These debates swept the Iranian left within three years. Why? Because the revolution had so visibly exposed the falsehood of other communist movements that no one could defend them. The bourgeois communism movement backed the reactionary government in power; what else were they supposed to do?

Now, in England, if you align with the Labour Party, or in Greece with the Communist Party, or in France with Mélenchon, it’s still unclear what you’ve accomplished. However, in Iran, aligning with the reformists or Tudeh party clearly indicates what you’re doing. No communist who respects themselves could remain in the Russian communist camp, the Chinese communist and Third-Worldist camps, or stay with the Fada’i, who, with a theory of the era, defended a faction of the ruling class.

As a result, the political process and events that occurred in Iran were the most crucial factor. This discussion could have been raised in Germany or England (which today I wittiness among of some tendencies in Italy), and perhaps it has been in some places unbeknownst to us. Many might have engaged in these discussions, possibly arriving at them independently and raising them in these countries without being acknowledged.

But these discussions transform into an explosive movement in the Iranian and Iraqi left, gathering many people around it. This was because they emerge from a revolutionary experience in which the worker played a role and the class divide was visible, the presence of the class was felt, and phenomena like uprising, party, strike, power, state, overthrow did not remain merely theoretical. These happened right before our eyes. Coups, counter-coups, war. You may not realize the rich political history you’re witnessing. If you mention a coup in France, for example, they have no personal experience with it. We’ve lived through coups, where hundreds of thousands were arrested and killed.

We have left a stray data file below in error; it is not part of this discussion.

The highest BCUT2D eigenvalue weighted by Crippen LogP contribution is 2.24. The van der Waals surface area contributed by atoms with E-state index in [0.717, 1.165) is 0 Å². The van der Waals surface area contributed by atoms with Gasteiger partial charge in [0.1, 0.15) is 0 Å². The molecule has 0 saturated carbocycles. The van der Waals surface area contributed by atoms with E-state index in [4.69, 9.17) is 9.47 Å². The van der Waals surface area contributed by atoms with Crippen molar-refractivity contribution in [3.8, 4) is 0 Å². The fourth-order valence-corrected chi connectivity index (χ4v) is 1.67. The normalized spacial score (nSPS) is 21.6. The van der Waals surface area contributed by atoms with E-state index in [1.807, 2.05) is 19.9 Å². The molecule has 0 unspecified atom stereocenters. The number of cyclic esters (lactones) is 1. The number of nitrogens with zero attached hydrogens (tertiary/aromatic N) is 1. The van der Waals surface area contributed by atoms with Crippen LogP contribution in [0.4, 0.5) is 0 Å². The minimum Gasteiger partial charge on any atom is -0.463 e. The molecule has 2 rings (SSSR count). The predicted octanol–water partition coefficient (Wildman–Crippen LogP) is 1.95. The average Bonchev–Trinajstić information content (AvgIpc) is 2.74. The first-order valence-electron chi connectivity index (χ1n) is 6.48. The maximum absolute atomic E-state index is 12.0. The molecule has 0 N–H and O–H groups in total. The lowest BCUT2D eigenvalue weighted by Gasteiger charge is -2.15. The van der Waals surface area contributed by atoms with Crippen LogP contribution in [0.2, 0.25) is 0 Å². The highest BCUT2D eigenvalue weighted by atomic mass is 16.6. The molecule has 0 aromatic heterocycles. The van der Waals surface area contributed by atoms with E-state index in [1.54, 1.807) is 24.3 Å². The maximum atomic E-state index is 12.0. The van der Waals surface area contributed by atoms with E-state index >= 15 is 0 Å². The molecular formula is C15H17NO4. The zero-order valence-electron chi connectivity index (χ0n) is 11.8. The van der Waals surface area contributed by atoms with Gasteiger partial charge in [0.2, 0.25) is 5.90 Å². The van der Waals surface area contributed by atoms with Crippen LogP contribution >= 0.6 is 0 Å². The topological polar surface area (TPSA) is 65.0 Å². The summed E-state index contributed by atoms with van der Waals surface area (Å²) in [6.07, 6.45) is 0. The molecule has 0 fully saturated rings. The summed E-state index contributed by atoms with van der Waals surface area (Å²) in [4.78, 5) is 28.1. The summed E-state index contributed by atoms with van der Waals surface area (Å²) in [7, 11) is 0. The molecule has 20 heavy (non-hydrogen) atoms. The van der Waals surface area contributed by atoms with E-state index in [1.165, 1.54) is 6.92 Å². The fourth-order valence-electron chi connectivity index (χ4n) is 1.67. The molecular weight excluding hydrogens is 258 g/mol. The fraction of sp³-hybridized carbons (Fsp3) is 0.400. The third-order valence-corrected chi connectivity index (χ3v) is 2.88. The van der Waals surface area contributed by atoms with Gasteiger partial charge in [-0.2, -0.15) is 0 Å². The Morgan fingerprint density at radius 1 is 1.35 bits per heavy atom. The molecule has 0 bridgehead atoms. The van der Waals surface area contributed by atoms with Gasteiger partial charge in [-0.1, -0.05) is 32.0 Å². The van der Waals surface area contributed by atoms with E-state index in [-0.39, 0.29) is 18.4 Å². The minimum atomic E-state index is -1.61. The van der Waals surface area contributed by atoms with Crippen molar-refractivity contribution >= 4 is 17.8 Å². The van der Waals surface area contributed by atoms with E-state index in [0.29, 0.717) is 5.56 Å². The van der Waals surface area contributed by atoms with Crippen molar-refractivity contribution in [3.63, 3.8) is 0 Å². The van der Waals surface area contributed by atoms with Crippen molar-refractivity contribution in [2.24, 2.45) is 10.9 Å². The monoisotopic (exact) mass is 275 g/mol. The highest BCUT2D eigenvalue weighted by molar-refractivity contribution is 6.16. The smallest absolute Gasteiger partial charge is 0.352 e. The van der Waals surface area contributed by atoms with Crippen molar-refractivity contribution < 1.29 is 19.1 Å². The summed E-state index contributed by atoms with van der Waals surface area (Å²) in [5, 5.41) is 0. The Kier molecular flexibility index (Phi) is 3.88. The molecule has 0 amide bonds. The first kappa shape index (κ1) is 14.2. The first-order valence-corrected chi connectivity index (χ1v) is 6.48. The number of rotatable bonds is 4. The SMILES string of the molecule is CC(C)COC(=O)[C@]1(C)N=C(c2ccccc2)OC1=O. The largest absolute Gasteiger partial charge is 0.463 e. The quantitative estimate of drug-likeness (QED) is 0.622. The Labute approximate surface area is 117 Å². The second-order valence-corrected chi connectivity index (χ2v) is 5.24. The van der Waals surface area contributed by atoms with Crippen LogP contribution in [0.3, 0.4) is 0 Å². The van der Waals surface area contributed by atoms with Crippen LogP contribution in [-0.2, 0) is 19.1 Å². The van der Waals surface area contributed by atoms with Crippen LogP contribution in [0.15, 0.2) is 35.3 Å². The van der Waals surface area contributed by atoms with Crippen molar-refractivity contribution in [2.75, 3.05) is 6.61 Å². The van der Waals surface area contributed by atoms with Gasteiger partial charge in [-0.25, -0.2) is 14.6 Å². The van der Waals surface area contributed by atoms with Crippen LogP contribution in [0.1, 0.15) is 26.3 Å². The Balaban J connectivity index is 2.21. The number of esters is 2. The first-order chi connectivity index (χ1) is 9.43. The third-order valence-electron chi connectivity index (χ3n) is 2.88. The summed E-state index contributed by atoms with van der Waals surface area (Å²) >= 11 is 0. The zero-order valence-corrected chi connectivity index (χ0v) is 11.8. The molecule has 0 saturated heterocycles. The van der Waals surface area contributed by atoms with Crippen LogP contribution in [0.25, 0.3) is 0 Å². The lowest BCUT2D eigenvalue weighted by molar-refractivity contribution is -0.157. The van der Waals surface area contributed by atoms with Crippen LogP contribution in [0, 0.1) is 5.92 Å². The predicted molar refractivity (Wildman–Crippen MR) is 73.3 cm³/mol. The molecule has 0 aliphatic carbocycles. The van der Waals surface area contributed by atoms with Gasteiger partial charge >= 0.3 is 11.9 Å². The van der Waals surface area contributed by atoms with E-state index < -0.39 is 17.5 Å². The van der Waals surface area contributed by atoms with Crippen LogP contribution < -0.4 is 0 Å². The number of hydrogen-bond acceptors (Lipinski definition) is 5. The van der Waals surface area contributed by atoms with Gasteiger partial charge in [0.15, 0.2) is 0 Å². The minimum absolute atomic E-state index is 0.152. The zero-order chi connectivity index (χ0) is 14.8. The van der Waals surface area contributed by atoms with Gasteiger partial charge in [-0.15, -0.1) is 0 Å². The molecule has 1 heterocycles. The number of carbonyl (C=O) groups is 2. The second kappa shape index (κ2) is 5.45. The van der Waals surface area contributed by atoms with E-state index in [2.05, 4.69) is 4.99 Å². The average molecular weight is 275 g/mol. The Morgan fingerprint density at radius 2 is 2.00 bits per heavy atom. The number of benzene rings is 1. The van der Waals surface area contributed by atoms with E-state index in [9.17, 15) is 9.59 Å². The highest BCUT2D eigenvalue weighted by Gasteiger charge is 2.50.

So, the social application of Marxism has changed, and as a result, deviations and distortions have inevitably occurred. It’s not that a deviation from Marxist theories initially occurred, leading to its social application transforming into something else. The process is the reverse. It’s the disorganized state of the socialist movement that has allowed the theory of socialist revolution to be utilized by the bourgeoisie in such a manner, creating something else under the names of socialism and communism. Therefore, we must first reject the so-called poles of communism as specific social movements, and not merely their ideas. We should consider revisionism as a social movement of other classes.

Yashar Daroshafa, a young Iranian Marxist who spent a long time in prison for his ideas writes:

Today communist politics is most needed in the internal struggle. A politics that is based on “class analysis” and the derivations of “national”, “gender/sexual” and “environmental” oppressions, its vision is to abolish private property and alternate it with “council governance” as well as create a “regional solidarity [movement]” to push back the small and big imperialists. “Revolution” from the standpoint of this politics is to take down the foundations of oppression through conflict with the ruling class. This battle while relying on the “working class”, puts the effort to connect solidarity with “women” and “oppressed nations” to “overthrow the state”, “eradicate patriarchy” and “put down unbalanced development”. This revolutionary solidarity is under communist politics in which as mentioned before, the “solidarity” criteria would be the abolition of private property, state, identity politics and bourgeois division of labor.


My journey in creating this space was deeply inspired by James Baldwin’s powerful work, “The Fire Next Time”. Like Baldwin, who eloquently addressed themes of identity, race, and the human condition, this blog aims to be a beacon for open, honest, and sometimes uncomfortable discussions on similar issues.

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My journey in creating this space was deeply inspired by James Baldwin's powerful work, "The Fire Next Time". Like Baldwin, who eloquently addressed themes of identity, race, and the human condition, this blog aims to be a beacon for open, honest, and sometimes uncomfortable discussions on similar issues.